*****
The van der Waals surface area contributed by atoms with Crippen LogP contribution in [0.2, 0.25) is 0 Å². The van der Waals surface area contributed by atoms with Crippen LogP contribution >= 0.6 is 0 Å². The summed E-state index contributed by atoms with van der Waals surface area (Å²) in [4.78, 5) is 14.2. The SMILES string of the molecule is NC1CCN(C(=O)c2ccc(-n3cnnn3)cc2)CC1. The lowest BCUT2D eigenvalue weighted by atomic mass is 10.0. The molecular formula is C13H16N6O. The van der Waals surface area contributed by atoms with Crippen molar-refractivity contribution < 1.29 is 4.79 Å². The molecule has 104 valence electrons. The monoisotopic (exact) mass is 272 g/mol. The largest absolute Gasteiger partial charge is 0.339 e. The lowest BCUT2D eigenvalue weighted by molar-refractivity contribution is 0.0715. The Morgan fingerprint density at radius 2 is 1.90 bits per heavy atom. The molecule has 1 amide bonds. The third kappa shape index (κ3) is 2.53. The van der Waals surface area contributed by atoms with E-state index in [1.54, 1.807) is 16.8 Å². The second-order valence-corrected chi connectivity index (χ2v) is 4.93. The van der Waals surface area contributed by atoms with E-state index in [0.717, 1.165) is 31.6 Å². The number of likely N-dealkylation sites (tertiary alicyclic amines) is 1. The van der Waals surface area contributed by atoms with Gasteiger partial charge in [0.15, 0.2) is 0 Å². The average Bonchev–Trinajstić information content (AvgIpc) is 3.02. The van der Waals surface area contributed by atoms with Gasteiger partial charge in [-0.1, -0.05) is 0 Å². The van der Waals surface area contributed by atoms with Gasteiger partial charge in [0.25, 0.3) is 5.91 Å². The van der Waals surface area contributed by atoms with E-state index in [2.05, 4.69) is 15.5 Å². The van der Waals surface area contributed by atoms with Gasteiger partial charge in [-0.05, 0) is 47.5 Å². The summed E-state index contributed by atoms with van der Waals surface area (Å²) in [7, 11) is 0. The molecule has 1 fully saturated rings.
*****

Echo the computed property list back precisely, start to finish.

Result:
The van der Waals surface area contributed by atoms with Crippen LogP contribution in [0.2, 0.25) is 0 Å². The van der Waals surface area contributed by atoms with Crippen LogP contribution >= 0.6 is 0 Å². The summed E-state index contributed by atoms with van der Waals surface area (Å²) in [4.78, 5) is 14.2. The SMILES string of the molecule is NC1CCN(C(=O)c2ccc(-n3cnnn3)cc2)CC1. The lowest BCUT2D eigenvalue weighted by atomic mass is 10.0. The molecular formula is C13H16N6O. The van der Waals surface area contributed by atoms with Crippen molar-refractivity contribution < 1.29 is 4.79 Å². The molecule has 104 valence electrons. The monoisotopic (exact) mass is 272 g/mol. The largest absolute Gasteiger partial charge is 0.339 e. The lowest BCUT2D eigenvalue weighted by molar-refractivity contribution is 0.0715. The Morgan fingerprint density at radius 2 is 1.90 bits per heavy atom. The molecule has 1 amide bonds. The third kappa shape index (κ3) is 2.53. The van der Waals surface area contributed by atoms with E-state index in [1.54, 1.807) is 16.8 Å². The second-order valence-corrected chi connectivity index (χ2v) is 4.93. The van der Waals surface area contributed by atoms with E-state index in [0.717, 1.165) is 31.6 Å². The number of likely N-dealkylation sites (tertiary alicyclic amines) is 1. The van der Waals surface area contributed by atoms with Gasteiger partial charge in [0.15, 0.2) is 0 Å². The average Bonchev–Trinajstić information content (AvgIpc) is 3.02. The van der Waals surface area contributed by atoms with Gasteiger partial charge in [-0.1, -0.05) is 0 Å². The van der Waals surface area contributed by atoms with Gasteiger partial charge in [0.25, 0.3) is 5.91 Å². The van der Waals surface area contributed by atoms with E-state index in [2.05, 4.69) is 15.5 Å². The van der Waals surface area contributed by atoms with Gasteiger partial charge in [-0.05, 0) is 47.5 Å². The summed E-state index contributed by atoms with van der Waals surface area (Å²) in [7, 11) is 0. The molecule has 1 fully saturated rings.